The episode further illustrates the distinctions between Don and Pete’s approaches by reintroducing Herb, the miserable, paunchy Jaguar dealer whom Joan is asked to sleep with in last season’s “The Other Woman” in order to secure the Jaguar account for the firm (and a partnership for Joan). The arrangement was ironic in that the “sale” of Joan in as many ways undercut (both literally and figuratively) the poetry of the Jaguar campaign, along with the credibility of the agency. “Jaguar: At last, something beautiful you can truly own,” relies not on the guarantee of satisfaction, but the potency of desire. This is similar to the way that Don has no intention of leaving Megan, and his affair with Sylvia is contingent upon its frivolity.

In this episode, Herb insists that Don persuade his superiors at Jaguar that a larger portion of its budget be allocated toward the rudimentary exposure of his dealership and “moving cars” rather than focusing on developing the Jaguar as a luxury brand. “I don’t want another thing with some schmuck on his lawnmower, fantasizing that he’s gonna win the Grand Prix driving a Jaguar,” Herb says. “I need foot traffic. Get em in the door so I can move metal.”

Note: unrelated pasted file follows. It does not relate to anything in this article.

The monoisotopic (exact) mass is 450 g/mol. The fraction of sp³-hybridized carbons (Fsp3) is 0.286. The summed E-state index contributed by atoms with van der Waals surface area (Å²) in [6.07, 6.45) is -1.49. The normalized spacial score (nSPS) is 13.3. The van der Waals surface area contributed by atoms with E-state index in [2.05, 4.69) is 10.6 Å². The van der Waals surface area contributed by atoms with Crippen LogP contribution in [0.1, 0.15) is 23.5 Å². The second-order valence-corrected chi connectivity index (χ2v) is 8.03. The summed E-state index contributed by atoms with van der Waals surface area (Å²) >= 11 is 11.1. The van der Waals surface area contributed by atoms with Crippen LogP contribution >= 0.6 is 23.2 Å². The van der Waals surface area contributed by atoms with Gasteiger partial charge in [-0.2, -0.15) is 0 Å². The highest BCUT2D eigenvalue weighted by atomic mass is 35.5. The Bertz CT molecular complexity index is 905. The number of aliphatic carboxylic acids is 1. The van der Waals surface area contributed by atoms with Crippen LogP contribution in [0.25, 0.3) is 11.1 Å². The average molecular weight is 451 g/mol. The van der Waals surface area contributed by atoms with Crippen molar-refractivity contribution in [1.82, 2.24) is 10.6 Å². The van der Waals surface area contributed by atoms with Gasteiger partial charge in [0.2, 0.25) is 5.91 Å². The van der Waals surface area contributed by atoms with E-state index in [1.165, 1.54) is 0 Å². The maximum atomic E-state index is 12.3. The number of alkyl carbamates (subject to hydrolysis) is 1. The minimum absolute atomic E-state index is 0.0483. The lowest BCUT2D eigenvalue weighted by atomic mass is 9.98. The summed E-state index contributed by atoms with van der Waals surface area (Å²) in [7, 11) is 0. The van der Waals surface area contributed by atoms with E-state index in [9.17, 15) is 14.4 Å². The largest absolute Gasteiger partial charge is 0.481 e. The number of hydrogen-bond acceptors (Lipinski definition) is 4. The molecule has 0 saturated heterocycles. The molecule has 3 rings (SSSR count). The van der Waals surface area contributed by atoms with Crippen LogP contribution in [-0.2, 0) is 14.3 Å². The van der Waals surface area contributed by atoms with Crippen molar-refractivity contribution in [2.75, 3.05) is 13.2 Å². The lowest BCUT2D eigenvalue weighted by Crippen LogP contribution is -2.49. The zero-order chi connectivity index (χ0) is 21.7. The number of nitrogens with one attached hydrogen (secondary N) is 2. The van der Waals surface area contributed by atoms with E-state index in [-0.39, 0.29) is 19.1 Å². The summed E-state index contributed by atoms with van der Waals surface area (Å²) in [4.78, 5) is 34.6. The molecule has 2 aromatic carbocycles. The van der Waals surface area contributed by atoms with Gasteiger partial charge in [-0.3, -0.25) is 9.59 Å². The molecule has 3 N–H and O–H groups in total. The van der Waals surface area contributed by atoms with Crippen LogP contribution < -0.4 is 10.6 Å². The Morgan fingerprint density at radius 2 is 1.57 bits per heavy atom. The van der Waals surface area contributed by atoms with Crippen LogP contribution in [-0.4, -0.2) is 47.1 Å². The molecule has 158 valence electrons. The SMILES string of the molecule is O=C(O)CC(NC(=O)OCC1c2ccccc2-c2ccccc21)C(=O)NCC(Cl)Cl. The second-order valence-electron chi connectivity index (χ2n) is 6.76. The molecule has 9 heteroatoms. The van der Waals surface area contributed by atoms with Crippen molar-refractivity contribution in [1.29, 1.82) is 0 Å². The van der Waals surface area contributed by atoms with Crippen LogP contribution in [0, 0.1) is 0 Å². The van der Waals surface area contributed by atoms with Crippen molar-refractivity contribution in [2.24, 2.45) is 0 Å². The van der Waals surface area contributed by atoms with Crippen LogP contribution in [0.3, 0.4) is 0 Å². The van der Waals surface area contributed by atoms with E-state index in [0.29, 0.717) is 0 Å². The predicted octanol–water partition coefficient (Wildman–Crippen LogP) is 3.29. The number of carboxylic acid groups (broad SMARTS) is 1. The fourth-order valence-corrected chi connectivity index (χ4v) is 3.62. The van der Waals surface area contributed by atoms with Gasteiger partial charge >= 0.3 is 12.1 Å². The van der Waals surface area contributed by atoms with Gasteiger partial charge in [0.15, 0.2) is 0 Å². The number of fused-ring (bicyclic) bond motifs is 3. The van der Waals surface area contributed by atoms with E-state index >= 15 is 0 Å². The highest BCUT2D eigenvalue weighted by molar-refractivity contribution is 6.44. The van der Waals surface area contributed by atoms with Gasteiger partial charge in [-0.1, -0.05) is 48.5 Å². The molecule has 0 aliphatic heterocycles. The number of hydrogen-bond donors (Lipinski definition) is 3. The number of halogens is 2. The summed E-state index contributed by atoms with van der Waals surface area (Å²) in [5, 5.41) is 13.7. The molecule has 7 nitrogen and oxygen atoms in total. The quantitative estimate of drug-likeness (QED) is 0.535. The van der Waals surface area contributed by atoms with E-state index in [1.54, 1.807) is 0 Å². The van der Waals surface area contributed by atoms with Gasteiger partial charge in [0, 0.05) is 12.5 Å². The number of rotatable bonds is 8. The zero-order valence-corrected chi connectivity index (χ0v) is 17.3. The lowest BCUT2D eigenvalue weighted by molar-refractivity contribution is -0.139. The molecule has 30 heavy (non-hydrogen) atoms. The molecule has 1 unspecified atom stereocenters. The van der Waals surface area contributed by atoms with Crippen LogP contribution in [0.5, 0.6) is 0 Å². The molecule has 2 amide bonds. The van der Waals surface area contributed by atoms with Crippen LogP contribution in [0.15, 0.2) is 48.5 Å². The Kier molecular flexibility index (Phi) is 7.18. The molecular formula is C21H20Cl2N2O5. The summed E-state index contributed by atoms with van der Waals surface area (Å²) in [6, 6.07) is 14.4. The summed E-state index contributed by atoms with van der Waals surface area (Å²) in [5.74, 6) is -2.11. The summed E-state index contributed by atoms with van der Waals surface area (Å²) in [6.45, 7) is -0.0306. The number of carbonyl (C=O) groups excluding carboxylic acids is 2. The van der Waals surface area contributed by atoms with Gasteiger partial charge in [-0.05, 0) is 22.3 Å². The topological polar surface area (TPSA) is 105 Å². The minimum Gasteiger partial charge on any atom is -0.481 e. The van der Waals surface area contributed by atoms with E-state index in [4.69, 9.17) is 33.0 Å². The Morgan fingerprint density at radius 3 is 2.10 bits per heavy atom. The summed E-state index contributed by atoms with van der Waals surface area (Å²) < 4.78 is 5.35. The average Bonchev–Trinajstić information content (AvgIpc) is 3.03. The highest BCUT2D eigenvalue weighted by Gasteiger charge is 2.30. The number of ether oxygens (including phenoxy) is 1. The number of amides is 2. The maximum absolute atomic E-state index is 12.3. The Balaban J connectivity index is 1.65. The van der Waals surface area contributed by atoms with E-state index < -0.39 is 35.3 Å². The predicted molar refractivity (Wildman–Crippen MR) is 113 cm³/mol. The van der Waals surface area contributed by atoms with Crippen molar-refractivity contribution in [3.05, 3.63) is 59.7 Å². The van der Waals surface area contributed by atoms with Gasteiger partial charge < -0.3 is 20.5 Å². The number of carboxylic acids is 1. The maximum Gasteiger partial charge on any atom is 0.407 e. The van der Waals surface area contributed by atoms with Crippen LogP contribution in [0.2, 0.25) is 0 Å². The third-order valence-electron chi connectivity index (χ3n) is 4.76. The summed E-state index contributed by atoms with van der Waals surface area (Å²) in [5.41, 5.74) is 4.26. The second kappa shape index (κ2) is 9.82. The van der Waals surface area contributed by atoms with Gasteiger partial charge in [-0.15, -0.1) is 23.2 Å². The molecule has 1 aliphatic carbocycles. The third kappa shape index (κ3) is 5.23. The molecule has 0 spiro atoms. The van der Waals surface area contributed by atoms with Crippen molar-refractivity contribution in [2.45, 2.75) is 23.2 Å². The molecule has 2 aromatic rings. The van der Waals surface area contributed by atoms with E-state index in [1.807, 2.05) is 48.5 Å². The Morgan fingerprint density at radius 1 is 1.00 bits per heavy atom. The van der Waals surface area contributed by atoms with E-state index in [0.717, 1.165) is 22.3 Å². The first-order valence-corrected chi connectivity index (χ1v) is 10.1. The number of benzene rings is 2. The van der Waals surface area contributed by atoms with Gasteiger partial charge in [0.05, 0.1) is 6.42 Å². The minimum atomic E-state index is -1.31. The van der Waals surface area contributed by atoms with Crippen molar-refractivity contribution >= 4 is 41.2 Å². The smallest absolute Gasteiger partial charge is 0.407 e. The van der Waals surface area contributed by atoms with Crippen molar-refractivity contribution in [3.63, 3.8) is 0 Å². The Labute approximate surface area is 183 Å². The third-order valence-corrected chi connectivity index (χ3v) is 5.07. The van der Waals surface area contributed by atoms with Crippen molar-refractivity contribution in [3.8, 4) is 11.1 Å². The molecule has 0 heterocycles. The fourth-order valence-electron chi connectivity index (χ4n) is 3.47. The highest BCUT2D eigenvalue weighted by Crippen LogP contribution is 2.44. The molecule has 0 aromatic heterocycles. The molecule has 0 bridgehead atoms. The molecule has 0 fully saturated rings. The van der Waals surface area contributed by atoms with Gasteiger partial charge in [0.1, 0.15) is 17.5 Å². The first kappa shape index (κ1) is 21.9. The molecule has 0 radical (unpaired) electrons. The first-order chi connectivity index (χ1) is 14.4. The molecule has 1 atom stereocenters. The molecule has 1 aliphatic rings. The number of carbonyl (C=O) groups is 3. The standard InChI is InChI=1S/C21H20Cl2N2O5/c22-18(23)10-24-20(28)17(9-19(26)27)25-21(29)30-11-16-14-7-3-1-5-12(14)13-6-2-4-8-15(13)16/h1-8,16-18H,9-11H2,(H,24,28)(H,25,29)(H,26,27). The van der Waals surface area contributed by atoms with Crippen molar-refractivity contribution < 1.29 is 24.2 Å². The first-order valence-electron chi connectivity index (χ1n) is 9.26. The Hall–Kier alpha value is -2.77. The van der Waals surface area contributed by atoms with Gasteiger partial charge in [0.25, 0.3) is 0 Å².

Herb’s boorish greed, reminiscent of his indecent proposal with respect to Joan, disgusts Don and reminded me of his response to Peggy’s shy boldness at the start of Season 2. After her insistence that “Sex sells, ” Don responded:

“Just so you know, the people who talk that way think that monkeys can do this. They take all this monkey crap and stick it in a briefcase, completely unaware that their success depends on something more than shoeshine. You are the product. You feeling something. That’s what sells. Not them. Not sex. They can’t do what we do and they hate us for it.”